“One of the windows goes down,” he notes and reach out a foot to tap him in the ankle. It’s code for, “Don’t be ridiculous, it’s okay.”
“Do you think we’ll have to sleep on the train, tonight?” I ask him and Zel responds with a non-committal grunt. “Well yes, it doesn’t matter,” I continue, “but I was just wondering if I should get comfortable for the trip or not. No point unpacking the bed roll for a quick trip.”
“Unpack it,” Zel mumbles as he considers the slant of the sunlight breaking in through the boarded-up windows. “These idiots are taking too long anyway.” He’s right, we don’t depart the station for another hour and I make use of the time to familiarize myself with the rest of the cars, and their passengers.
I only know one of the other groups and they’re an Expeditionary Force, not a scouting team. Their leader—an older man with flecks of red desperately hanging on in his grey, close-cropped beard—tells me there have been some skirmishes up at the Boobs (no, I didn’t name them, but the nuclear power plant that supplies us with our electricity does look, absurdly, like a set of giant, white tits) and everyone knows that if we lose control of that installation we lose a LOT of our current capability. I, personally, have grown fond of the ability to read at night, tucked safely in my 22nd story apartment, and I growl to hear that raiders are harassing our assets again.
“How many fell in the last skirmish?” I ask quietly and the number is disheartening. The facility’s defenses are sound, but the fact that the damn raiders KEEP COMING isn’t a good sign.
“Don’t worry Eilidh,” the gruff old man musses my hair and I’m glad I keep the auburn mop to within inches of my skull, “me and m’boys can handle it.” All these years and he still hasn’t lost that back-hills accent that used to fill the plains cities. I feel Zel slide up behind me and the knee that brushes the back of my thigh tells me it’s time to board the train. I nod to Grizzly and his group before following the solid, black wall of Zel’s back to our car, as the train fires up and starts to growl its way down the track. Before our car clears the platform we’ve got the doors shut and locked, the familiar twists of crisscrossing twine flowing as easily between us and someone passing bread down the length of a table.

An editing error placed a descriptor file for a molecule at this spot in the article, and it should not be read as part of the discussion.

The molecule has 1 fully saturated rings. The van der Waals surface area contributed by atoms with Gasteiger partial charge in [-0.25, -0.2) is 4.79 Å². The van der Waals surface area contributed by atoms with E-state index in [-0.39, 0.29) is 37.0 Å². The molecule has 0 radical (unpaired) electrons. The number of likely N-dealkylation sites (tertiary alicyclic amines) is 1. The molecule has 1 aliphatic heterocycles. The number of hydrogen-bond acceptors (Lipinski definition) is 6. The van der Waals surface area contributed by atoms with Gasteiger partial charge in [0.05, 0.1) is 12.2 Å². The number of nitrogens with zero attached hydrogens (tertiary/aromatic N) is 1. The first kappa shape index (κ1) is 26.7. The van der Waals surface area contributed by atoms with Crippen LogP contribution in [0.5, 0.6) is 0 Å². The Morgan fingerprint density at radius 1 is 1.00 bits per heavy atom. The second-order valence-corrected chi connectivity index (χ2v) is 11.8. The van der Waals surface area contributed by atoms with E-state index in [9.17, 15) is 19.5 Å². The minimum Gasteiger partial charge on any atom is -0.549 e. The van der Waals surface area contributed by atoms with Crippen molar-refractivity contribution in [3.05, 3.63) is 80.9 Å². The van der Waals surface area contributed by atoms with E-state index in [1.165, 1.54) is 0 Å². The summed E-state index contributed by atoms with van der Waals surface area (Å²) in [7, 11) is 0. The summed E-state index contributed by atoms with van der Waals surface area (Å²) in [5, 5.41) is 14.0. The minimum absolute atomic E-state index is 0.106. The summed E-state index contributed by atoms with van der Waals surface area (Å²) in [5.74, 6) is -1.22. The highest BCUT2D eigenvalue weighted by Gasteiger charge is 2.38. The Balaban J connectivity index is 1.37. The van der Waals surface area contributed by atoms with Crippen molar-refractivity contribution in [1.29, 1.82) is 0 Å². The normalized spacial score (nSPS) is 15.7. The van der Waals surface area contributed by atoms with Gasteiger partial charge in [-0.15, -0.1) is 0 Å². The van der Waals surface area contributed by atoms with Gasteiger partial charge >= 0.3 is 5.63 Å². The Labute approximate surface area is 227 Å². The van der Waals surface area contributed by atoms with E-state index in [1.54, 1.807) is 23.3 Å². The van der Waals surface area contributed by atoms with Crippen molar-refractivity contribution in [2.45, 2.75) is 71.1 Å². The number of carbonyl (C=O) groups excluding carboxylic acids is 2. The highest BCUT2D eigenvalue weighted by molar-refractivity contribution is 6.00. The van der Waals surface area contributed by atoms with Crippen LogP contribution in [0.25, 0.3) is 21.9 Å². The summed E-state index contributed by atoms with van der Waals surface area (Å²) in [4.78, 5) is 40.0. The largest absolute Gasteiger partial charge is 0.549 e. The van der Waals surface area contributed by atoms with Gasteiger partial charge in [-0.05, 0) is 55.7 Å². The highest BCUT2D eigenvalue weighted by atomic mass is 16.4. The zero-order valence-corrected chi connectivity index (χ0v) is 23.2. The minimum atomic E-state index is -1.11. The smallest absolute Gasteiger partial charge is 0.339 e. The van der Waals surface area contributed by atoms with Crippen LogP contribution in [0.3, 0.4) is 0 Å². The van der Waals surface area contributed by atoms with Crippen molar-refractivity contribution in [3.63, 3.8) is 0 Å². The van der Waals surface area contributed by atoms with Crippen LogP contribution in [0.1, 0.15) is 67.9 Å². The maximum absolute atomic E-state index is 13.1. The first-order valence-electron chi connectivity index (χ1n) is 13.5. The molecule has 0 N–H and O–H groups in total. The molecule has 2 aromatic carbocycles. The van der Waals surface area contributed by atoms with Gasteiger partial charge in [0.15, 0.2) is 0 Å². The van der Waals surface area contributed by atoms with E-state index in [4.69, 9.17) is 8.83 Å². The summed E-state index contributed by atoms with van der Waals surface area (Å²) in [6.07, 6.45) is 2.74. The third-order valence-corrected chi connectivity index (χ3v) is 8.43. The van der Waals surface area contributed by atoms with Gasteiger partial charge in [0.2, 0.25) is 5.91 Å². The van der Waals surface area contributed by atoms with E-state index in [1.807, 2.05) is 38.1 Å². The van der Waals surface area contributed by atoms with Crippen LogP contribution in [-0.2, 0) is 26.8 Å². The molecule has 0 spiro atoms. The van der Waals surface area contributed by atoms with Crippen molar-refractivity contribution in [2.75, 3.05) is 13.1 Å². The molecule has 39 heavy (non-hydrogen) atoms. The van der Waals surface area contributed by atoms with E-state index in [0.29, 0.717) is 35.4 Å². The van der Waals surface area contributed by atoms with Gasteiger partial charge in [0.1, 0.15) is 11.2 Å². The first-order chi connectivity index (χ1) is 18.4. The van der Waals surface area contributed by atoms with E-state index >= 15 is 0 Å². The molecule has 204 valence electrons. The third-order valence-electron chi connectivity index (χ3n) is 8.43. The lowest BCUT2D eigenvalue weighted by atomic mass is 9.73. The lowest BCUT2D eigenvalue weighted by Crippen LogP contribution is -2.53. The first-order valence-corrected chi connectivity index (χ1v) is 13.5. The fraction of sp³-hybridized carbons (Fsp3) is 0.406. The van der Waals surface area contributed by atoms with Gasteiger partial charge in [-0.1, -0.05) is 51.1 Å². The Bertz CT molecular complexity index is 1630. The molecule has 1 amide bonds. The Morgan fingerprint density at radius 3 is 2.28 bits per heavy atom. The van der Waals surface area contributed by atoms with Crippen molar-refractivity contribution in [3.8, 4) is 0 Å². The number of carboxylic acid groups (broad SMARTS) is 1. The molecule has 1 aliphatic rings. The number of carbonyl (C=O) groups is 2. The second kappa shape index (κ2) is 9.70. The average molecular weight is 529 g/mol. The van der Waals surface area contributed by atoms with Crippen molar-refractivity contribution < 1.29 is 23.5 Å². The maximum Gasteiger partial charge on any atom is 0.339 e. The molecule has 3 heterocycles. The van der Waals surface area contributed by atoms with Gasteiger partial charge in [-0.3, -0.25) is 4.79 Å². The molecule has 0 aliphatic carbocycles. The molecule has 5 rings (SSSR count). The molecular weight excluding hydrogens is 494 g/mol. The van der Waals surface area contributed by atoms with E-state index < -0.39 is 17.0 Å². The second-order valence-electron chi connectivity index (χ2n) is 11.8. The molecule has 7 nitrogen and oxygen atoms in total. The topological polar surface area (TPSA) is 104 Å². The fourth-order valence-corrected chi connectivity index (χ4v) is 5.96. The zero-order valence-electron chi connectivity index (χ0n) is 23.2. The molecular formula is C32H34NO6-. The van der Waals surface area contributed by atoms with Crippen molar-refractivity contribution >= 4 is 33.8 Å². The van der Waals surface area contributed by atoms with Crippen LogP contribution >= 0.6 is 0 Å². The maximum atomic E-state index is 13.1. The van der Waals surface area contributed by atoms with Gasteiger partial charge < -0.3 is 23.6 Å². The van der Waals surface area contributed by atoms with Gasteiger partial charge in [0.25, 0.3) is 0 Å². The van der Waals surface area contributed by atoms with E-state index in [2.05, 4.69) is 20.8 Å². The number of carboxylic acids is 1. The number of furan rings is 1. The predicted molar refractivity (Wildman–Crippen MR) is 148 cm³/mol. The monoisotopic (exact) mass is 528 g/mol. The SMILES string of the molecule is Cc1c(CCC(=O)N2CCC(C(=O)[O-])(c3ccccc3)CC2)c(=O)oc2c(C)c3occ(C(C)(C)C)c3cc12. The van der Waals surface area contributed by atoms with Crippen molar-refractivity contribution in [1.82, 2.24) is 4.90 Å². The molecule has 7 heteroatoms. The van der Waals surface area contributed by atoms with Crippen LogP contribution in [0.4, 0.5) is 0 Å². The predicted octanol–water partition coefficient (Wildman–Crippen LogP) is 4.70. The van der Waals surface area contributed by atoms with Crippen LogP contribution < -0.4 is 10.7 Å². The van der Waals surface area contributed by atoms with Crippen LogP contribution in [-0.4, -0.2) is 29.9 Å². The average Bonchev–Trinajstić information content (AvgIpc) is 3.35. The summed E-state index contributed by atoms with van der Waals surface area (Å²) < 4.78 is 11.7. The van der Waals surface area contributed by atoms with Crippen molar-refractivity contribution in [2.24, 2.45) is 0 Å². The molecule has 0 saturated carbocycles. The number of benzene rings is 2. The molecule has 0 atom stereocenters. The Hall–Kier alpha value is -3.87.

“Troubles” Zel asks as he bends down, cupping his hands together.
“Raiders at the Station,” I reply stepping into the cup of his hands and he grunts as he lifts me, an affirmative, as I slide through the opening in the roof. I reach down and my long-arm is placed in my hands and as I pull it through the small hole I check to make sure that it’s on safe.
“I’m down,” Zel murmurs and I feel a gentle pressure against the calf of my dangling leg before he moves into the most protected corner of the car to sleep. Zel doesn’t really NEED sleep, but when he has a chance he’ll squirrel away a few hours so that he can stand a night’s watch. I am grateful for it, the older I get the more I seem to need sleep, but the less I can manage to get.
When the train passes outside of the city proper I flick off the safety and start sighting the rooftops with my rifle. I sweep from side to side, noting that Grizzly’s slimmest companion is manning the top of his car and a youth in mottled greys and blacks is lightly hopping up and down the train, navigating the battered rooftops like a cat.
“You can rest easy, Ma’am,” the boy sighs, his voice so soft I feel no need to scold him, “we know what we’re doing.”
“Indeed,” I reply, “I’ll go back down in a minute.” Every seasoned soldier knows that the most risky part of any journey is either the start or the end, and an extra show of force has foiled more than one attempted raid. The youth nods, continuing on down the line, and by the time he makes his way back to me, Grizzly’s companion has slid back down into his own car. “Will we be overnighting at the terminal?” I murmur and the boy nods, pausing for only a moment before returning to his sentry. I clip my rifle to my sling, ease myself back down into the car, and land as quietly as I can…but not quietly enough.